4. James Madison (8-4)
No team has done less with more talent over the last half-decade than the Dukes. Mickey Matthews has had more speed at his disposal than any team in the league over the last five seasons, but mental mistakes, turnovers and a lack of consistent production from the quarterback position have doomed Madison’s postseason hopes. And wouldn’t you know it; JMU is dealing with more questions at signal caller this offseason. The Dukes have Michael Birdsong returning, but the sophomore needed emergency surgery to remove his appendix in early-August. He is expected to be ready by Opening Day, but the missed reps during training camp had to slow the sophomore’s development. If he can lead the offense to even mediocrity, the Dukes figure to be very good. Their defense annually ranks at or near the top in every CAA statistical measure. It will be anchored by the league’s reigning Player of the Year, middle linebacker Stephon Robertson. The Dukes are due to produce. If they don’t, Mickey Matthews may pay for the annual underachievement of his football team, with his job.
5. Delaware (7-5)
We will have plenty to come this week on the Hens, but Dave Brock’s team could really go one of two ways this year. Delaware has a ton of talent, but it has huge question marks on the offensive line and at quarterback. The line was like a revolving door for opposing defensive lines at times last season. While that unit returns all five starters, sometimes you don’t get better simply because you get a year older. But at the same time, a new coaching staff might be exactly what that group needed. Meanwhile, Trent Hurley has to prove that his struggles near the end of last season were the product of his offensive line’s struggles. The Bowling Green transfer finished 2012 with four more interceptions (14) than touchdown passes (10). If those types of numbers continue, it will keep the Hens from competing with the CAA’s elite. If Hurley protects the ball, Delaware is capable of winning eight games and sneaking into the playoffs.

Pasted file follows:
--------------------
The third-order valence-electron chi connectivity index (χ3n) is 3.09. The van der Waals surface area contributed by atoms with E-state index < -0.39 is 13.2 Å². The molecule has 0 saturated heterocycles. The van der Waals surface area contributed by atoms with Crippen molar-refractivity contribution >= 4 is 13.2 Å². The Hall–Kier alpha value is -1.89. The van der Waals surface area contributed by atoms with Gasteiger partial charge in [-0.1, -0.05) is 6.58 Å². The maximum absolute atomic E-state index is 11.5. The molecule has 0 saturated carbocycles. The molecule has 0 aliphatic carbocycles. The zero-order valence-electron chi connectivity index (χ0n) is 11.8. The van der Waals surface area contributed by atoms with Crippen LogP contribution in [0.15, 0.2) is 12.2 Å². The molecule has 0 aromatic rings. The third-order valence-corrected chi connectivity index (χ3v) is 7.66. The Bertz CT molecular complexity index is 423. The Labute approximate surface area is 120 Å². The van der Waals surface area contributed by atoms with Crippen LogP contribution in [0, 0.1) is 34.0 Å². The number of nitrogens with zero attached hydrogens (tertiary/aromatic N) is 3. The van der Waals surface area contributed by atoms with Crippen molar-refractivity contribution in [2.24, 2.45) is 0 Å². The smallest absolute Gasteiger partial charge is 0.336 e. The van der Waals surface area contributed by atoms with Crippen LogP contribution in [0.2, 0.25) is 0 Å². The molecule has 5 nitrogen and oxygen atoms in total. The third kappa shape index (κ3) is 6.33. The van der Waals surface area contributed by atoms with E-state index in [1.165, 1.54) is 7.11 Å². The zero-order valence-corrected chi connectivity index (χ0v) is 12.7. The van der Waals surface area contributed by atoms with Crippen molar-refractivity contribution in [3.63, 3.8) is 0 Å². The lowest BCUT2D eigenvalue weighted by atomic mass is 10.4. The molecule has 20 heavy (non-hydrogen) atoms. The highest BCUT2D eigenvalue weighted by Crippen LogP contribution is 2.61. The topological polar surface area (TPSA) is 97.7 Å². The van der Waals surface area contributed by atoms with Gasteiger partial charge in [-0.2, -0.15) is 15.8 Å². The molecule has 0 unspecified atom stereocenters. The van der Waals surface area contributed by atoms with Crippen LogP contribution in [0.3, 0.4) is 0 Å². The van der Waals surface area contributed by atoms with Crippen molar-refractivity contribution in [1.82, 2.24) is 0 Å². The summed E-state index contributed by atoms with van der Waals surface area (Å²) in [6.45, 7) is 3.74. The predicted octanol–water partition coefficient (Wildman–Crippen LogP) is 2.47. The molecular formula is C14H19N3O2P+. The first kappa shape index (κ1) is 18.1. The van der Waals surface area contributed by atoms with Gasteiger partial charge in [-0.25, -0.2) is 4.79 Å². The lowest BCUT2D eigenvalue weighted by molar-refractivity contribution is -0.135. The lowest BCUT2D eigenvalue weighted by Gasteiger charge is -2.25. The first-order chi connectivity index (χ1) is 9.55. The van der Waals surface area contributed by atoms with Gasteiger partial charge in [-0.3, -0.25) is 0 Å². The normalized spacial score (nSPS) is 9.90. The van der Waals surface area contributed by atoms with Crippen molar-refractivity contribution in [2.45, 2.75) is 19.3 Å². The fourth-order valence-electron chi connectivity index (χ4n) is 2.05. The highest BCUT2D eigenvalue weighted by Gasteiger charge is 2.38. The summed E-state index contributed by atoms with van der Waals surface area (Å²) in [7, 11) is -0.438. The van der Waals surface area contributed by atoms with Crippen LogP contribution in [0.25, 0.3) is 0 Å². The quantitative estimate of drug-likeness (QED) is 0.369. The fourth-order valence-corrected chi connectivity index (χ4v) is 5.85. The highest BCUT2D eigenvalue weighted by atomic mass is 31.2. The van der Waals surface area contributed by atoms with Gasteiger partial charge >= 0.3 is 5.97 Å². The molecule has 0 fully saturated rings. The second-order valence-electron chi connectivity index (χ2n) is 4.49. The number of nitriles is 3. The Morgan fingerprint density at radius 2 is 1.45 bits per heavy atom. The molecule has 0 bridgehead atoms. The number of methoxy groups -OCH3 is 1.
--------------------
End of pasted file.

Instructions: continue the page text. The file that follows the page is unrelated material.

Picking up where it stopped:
6. Richmond (7-5)
The Spiders surprised almost everyone (including me, who picked them to finish dead-last in the CAA) by winning eight games in 2012. The Spiders somehow did not qualify for the playoffs, which seems impossible in retrospect. Still, you wonder just how good Richmond really is. They won some games with smoke and mirrors last year and relied too heavily upon turnovers. When you factor in the fact that they lost their dual-threat starting quarterback to graduation, the conclusion is obvious; The Spiders have to take at least a half-step back. Still, this team is incredibly good on both the offensive and defensive lines, which means it will win games. Keep an eye out for redshirt freshman David Broadus. He is the Spiders’ punter, but is also expected to serve as a change-of-pace, running-threat at quarterback.
7. William & Mary (7-5)